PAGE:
Thursday, December 31, 2009

Christians are Permitted to Judge - Excercise in word study.

Highly recommended: Advance to the editorial page by clicking on the link directly below this entry for the excercise in word study.

When Jesus tells us what we should or should not do, it is an open and shut case. It is of little wonder we get the sense one of our inalienable rights is being revoked, when we are told we shall not judge.

To judge or not to judge, knowing this is a God given right to use common sense is a problem most Christians are not able to reconcile. Especially when Jesus commands us to not judge. Further more, the Bible instructs us to use discernment, to estimate; the Bible implies we are to judge; we are told we will judge Angels. And, we are instructed to have nothing to do with people who are belligerently obstinate to the will of God. To determine when we will have nothing to do with certain folk, we must, at some point exercise an ability to judge.... continue on to the editorial to finish reading.

Five of the Top Religious Stories of 2009

I've reviewed several of the top religious articles of 2009 from various magazines and have chosen five. Click here to access the links to the articles.

Tuesday, December 29, 2009

A Message to Evangelical Christian Liberals

Every Sunday morning in every church building you can lay your eyes on, the pulpits are both soft and thunderous in what 'thus saith The Lord'.
Then there is election season. The wallet and purse of every congregant become the focal point of many church administrations. And, somehow, ministers and people who call themselves 'Christian' begin to believe The Lord can not help our economic woes. We begin to behave as if we believe The Lord will not notice compromise. The error becomes viral and evangelicals (in general) are stricken with self. ...Continue to editorial page.

Sunday, December 27, 2009

Obama reads The Polar Express and lectures using flawed theology, video attached.

Last week, President Obama spoke to a group of boys and girls at the Boys and Girls Club of Washington D.C. in the Richard England Clubhouse. He began his visit by reading The Polar Express by Chris Van Allsburg. (This is something most of the journalist noted in their reports. Not a detail of the visit any self respecting journalist would want to miss reporting on. This is one of the endearing moments the President will be able to lock into the history books.)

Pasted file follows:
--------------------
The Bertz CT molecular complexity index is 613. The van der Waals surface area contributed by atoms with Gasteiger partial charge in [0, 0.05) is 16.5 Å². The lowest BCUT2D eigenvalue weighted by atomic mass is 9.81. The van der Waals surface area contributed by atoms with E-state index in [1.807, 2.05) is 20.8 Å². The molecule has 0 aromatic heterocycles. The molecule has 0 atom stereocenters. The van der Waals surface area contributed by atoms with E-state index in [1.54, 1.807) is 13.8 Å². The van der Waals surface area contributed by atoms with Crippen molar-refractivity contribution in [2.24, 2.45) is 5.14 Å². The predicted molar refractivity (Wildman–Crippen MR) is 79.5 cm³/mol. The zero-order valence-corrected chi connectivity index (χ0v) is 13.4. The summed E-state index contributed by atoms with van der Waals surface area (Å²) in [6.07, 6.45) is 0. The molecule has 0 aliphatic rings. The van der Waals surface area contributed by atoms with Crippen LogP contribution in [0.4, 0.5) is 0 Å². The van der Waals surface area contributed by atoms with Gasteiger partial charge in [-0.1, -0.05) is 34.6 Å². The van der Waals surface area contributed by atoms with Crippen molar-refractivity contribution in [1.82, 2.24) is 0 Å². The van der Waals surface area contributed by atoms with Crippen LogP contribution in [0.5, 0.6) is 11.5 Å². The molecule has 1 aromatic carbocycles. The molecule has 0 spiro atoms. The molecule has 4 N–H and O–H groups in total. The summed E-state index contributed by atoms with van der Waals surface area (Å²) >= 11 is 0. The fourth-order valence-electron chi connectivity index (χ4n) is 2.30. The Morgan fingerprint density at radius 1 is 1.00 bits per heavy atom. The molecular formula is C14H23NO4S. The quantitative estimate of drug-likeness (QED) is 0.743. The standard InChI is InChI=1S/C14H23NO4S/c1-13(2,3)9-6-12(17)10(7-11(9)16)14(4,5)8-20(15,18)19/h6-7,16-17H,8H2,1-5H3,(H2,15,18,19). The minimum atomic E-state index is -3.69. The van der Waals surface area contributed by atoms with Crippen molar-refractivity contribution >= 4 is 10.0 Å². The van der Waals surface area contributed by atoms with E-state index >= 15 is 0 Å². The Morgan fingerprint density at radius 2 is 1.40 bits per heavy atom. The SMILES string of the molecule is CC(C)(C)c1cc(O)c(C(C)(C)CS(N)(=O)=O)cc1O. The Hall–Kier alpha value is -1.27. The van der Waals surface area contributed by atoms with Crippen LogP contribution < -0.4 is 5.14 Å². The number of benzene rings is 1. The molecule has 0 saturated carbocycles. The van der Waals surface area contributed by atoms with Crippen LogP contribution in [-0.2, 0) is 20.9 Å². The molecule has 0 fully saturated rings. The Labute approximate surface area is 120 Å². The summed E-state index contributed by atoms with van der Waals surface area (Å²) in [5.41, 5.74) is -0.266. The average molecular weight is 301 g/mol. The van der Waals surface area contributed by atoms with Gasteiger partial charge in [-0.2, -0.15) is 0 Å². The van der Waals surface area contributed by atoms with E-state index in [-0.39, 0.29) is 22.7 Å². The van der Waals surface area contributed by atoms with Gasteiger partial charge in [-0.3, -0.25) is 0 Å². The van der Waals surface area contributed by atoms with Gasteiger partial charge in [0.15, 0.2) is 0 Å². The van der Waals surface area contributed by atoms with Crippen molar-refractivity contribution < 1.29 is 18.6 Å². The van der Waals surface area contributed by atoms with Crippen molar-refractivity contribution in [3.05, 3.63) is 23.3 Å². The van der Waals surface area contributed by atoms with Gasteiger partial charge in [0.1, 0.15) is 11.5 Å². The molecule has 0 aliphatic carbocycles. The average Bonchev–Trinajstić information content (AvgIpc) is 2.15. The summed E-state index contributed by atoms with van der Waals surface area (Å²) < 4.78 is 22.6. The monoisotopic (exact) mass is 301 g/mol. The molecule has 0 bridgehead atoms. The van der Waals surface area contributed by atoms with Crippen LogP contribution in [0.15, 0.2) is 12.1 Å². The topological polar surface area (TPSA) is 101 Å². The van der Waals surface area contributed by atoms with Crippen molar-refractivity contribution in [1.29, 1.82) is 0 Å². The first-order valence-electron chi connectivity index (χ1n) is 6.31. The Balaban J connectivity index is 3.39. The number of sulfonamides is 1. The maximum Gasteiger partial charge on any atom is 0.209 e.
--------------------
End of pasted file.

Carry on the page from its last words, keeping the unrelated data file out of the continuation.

After reading Polar Express, Mr. President called attention to the reason for the season.
He said, “You know, I think that the most important thing is just to remember why we celebrate Christmas.”...Click here to read at the Examiner editorial page.

Politically Correct is on the Naughty List

All too often, political correctness, wrongfully trumps the First Amendment.
John Whitehead, President of Ruthorford Institute says this should “never be the case”.
In lieu of 'play it safe' ideology, Ruthorford Institute has published 12 Rules of Christmas for public and government in observance of Christmas.The twelve rules cover issues such as religious paraphernalia, music programs with seasonal/religious language, education …Continue reading at the editorial page.

Friday, December 25, 2009

The Real 12 Days of Christmas

The 12 days of Christmas is actually the counting of days from December 25 to January 6. Western churches acknowledge January 6 as the day for when the magi were introduced to the baby Jesus. This day, January 6 is also known as Epiphany. Obviously, because there is not a known date for the birth of Jesus, there are also different beliefs concerning when Epiphany should observed. The calendar in use also creates confusion as to when the magi found the baby Jesus in Bethlehem. Or, as previously stated, we also know that day of when the magi paid homage to the 'new king', the baby Jesus as the day of Epiphany. ...Please continue reading on editorial page.